Our Do-It-Yourself Help Section

See Archive On The Right For More Articles!

Tankless Water Heaters.


Although tankless water heaters are the standard in Europe and Asia, many North Americans are baffled by the concept of hot water without a tank. This How To will focus on gas fired tankless water heaters (TWH's).

Why tankless?
Imagine a houseful of guests (or worse - teenagers) who all want to take showers. A standard tank hot water heater will be great for the first couple of showers (maybe) and then it's a long wait for more hot water.

With a tankless hot water heater (see sizing requirements below) you can expect to take 2 showers simultaneously with no time limit.

Also, for the energy and fiscally conscious among us, tankless water heaters will save money from day one, and by lasting longer give you a lower life cycle cost. With traditional tanks the heater will operate periodically even though no hot water is being used due to the tank's standby losses. These losses are due to the heat conducted and radiated from the walls of the tank and through the flue pipe. They represent 10% to 20% of a household's annual water heating costs.

Here are some important advantages to going tankless:

- Convenience: Tankless hot water heaters do not run out of hot water. They keep producing hot water for as long as the hot water tap is open.

- Energy Cost: Tankless hot water heaters cost a lot less to run than a traditional tank. A typical tankless unit will run at 85-90% overall efficiency, compared to a typical tank that will perform in the range of 55-60% (including losses).
hvac Article Archives hvac
hvac
hvac Radon Mitigation
hvac Starting a booster fan with a current switch
hvac Quiet Kitchen Ventilation
hvac Selecting correct fan for a bathroom
hvac Using an in-line FR series fan
hvac Ventilating multiple bathrooms with 1 fan
hvac Whole House Fans
hvac Dryer Booster Fans (Residential)
hvac Wiring: 1 fan and 2 FD 60EM timers
hvac Wiring: 1 fan serving 2 baths with 1 switch per bath
hvac Wiring: Generic 120V coil relays
hvac Server/Electronics Cooling
hvac ACT Pumps - Save Money, Water, and Energy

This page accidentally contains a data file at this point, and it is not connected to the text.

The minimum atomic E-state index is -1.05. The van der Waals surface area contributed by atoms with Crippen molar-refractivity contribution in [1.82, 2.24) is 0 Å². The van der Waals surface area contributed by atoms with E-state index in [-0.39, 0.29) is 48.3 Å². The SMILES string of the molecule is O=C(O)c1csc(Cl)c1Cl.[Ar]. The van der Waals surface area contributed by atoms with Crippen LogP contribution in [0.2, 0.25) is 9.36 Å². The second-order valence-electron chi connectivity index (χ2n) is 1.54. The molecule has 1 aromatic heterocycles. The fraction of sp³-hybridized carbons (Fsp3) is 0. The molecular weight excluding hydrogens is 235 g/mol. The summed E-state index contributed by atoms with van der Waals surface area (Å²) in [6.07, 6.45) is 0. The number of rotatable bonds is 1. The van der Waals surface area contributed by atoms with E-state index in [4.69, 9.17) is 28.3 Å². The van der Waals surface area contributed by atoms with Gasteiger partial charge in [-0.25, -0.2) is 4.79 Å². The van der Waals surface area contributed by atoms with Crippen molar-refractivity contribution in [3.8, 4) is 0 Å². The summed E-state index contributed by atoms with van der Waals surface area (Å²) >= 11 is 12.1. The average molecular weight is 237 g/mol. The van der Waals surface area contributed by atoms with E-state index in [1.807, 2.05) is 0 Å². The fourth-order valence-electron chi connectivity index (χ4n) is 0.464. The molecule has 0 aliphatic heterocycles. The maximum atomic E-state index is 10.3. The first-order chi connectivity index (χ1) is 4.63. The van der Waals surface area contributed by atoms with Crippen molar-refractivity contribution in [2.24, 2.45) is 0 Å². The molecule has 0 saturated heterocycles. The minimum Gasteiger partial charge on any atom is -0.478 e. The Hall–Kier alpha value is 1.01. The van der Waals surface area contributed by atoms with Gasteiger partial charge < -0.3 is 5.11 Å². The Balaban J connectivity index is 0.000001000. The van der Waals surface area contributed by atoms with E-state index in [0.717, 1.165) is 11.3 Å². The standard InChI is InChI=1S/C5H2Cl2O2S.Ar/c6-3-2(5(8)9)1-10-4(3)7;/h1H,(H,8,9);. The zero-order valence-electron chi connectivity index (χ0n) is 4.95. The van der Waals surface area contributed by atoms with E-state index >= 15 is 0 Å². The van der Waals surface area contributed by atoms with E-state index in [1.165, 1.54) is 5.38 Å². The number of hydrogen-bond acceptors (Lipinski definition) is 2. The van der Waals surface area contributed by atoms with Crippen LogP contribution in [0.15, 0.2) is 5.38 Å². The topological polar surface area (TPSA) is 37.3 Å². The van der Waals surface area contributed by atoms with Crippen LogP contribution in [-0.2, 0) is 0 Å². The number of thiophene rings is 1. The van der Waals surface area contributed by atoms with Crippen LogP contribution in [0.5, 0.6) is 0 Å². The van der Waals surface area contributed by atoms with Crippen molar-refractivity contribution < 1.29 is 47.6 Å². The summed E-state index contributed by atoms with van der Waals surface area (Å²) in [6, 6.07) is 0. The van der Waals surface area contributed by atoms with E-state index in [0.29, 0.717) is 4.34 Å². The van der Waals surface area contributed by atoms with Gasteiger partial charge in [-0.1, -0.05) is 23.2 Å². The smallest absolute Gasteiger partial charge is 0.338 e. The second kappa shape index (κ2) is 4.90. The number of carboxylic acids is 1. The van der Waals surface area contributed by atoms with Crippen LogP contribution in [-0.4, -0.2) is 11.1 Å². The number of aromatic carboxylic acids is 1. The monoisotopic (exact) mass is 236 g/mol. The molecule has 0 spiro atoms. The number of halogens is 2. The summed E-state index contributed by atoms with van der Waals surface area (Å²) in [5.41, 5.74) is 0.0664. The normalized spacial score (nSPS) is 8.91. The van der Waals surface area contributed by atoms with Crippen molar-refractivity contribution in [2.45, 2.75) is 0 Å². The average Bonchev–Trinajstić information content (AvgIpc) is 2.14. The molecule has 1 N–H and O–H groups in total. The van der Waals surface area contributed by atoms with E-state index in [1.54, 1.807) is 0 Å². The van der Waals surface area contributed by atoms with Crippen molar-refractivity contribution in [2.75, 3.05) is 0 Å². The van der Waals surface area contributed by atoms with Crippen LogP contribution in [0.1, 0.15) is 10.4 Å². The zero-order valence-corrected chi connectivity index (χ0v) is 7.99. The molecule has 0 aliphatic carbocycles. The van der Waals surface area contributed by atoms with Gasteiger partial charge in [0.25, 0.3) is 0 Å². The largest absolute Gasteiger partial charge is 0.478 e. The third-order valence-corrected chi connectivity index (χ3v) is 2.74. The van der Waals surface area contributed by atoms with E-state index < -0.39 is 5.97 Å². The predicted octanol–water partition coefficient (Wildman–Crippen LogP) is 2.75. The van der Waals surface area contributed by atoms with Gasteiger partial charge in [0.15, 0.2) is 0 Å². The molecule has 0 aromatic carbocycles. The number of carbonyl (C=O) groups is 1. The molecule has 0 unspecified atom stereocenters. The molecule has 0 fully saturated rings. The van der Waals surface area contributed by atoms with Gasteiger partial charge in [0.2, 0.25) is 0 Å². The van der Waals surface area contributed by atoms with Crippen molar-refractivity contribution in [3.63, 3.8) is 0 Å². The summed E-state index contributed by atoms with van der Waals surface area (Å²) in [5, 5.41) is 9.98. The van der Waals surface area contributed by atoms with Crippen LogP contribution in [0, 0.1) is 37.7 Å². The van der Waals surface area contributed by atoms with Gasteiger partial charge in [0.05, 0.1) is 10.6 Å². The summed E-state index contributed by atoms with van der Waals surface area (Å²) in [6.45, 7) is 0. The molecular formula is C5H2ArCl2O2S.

hvac ACT and Laing Instant Hot Water Systems
hvac Ductwork Sealing
hvac Duct Booster Fans
hvac Stego Wrap for Sealing Crawl Spaces
  -----------------------------
hvac Conversion Calculator
hvac Air Properties Calculator
hvac hvac

- Longetivity: A tankless unit will outlive several hot water tanks.

- Direct venting: Some of our tankless heaters have direct venting, which means that combustion air is taken directly from outside (through a pipe), and does not draw additional cold air through cracks into your home.

- Space saver: TWH's are very compact.

- Bacteria: TWH's store only cold water, reducing the risk of bacteria growth.

Tankless Sizing:

The simple method for sizing: If you require more than 1 simultaneous use of hot water - shower, sink, washing machine, etc., then we suggest using a 190,000 BTU/hr or higher tankless water heater.

The engineer's method:
Flow in gallons/minute = input BTUH x efficiency / (500 x (mixed hot water temp - cold water temp))

Here are some typical amounts of hot water use (source: EREC Brief):
- Faucets: 0.75 gallons to 2.5 gallons per minute.
- Low flow shower heads: 1.2 gallons to 2 gallons per minute.
- Older standard shower heads: 2.5 gallons to 3.5 gallons per minute.
- Clothes washers and dishwashers: 1 gallon to 2 gallons per minute.

Things to be Aware of:
1. Make sure you have large enough natural gas or propane piping to the heater. The exact size of pipe depends on the distance from the pressure regulator and the BTU input of the heater. See the installation manuals for specification tables.

2. Some of the heaters will require category 3 piping which is stainless steel. This flue pipe is not cheap, but the flue piping can be minimized by venting out horizontally.

3. Hot water will come out of the THW unit almost immediately after a tap is opened, but there is a mininum flow rate that is needed to start the burners. This would only be a problem if for some reason you routinely need just a trickle of hot water.

How Tankless Works:

1. When you open a hot water tap, cold water enters the heater and triggers the heating elements or burners. Your hot water tap acts as an ignition key for the energy used to heat the hot water you need.
2. The water is heated as it flows through the heating elements or heat exchanger. As the water flow varies, the unit adjusts the heating elements or burner flame to maintain a constant temperature and maximum energy efficiency.
3. When the hot water tap is turned off, the heating system also turns off.
(Illustration and explanation courtesy of Controlled Energy Corporation)


More Links:
- Stainless Steel Flue Venting


As always, if you would like to ask more questions about this or other technical topics give us a call at 877-711-4822 - 9-5 PST. Live people for technical and sales support - an Internet first!